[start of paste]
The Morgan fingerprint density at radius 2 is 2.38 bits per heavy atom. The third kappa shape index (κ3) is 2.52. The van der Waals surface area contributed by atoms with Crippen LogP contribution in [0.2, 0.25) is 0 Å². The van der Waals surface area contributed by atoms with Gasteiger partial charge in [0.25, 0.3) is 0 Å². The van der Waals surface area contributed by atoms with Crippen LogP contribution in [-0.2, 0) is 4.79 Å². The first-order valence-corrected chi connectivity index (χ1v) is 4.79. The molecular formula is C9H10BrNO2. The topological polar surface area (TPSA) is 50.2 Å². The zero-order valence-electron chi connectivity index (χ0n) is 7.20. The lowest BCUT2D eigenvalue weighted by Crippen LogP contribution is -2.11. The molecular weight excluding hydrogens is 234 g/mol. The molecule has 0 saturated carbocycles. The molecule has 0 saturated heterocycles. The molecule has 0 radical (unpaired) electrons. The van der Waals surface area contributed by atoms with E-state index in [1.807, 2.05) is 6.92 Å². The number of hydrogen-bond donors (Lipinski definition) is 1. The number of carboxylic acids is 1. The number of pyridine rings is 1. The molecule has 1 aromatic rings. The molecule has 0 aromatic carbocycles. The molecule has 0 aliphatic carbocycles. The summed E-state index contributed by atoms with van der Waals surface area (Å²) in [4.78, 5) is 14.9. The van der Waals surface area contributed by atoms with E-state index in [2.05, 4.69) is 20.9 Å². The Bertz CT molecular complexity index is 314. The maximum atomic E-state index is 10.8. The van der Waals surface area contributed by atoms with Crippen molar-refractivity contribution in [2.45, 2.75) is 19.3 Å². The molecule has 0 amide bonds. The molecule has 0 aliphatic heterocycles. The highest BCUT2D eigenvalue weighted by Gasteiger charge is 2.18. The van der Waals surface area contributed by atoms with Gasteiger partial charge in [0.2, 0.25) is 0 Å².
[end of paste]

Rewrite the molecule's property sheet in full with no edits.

The Morgan fingerprint density at radius 2 is 2.38 bits per heavy atom. The third kappa shape index (κ3) is 2.52. The van der Waals surface area contributed by atoms with Crippen LogP contribution in [0.2, 0.25) is 0 Å². The van der Waals surface area contributed by atoms with Gasteiger partial charge in [0.25, 0.3) is 0 Å². The van der Waals surface area contributed by atoms with Crippen LogP contribution in [-0.2, 0) is 4.79 Å². The first-order valence-corrected chi connectivity index (χ1v) is 4.79. The molecular formula is C9H10BrNO2. The topological polar surface area (TPSA) is 50.2 Å². The zero-order valence-electron chi connectivity index (χ0n) is 7.20. The lowest BCUT2D eigenvalue weighted by Crippen LogP contribution is -2.11. The molecular weight excluding hydrogens is 234 g/mol. The molecule has 0 saturated carbocycles. The molecule has 0 saturated heterocycles. The molecule has 0 radical (unpaired) electrons. The van der Waals surface area contributed by atoms with E-state index in [1.807, 2.05) is 6.92 Å². The number of hydrogen-bond donors (Lipinski definition) is 1. The number of carboxylic acids is 1. The number of pyridine rings is 1. The molecule has 1 aromatic rings. The molecule has 0 aromatic carbocycles. The molecule has 0 aliphatic carbocycles. The summed E-state index contributed by atoms with van der Waals surface area (Å²) in [4.78, 5) is 14.9. The van der Waals surface area contributed by atoms with E-state index in [2.05, 4.69) is 20.9 Å². The Bertz CT molecular complexity index is 314. The maximum atomic E-state index is 10.8. The van der Waals surface area contributed by atoms with Crippen molar-refractivity contribution in [2.45, 2.75) is 19.3 Å². The molecule has 0 amide bonds. The molecule has 0 aliphatic heterocycles. The highest BCUT2D eigenvalue weighted by Gasteiger charge is 2.18. The van der Waals surface area contributed by atoms with Gasteiger partial charge in [0.2, 0.25) is 0 Å².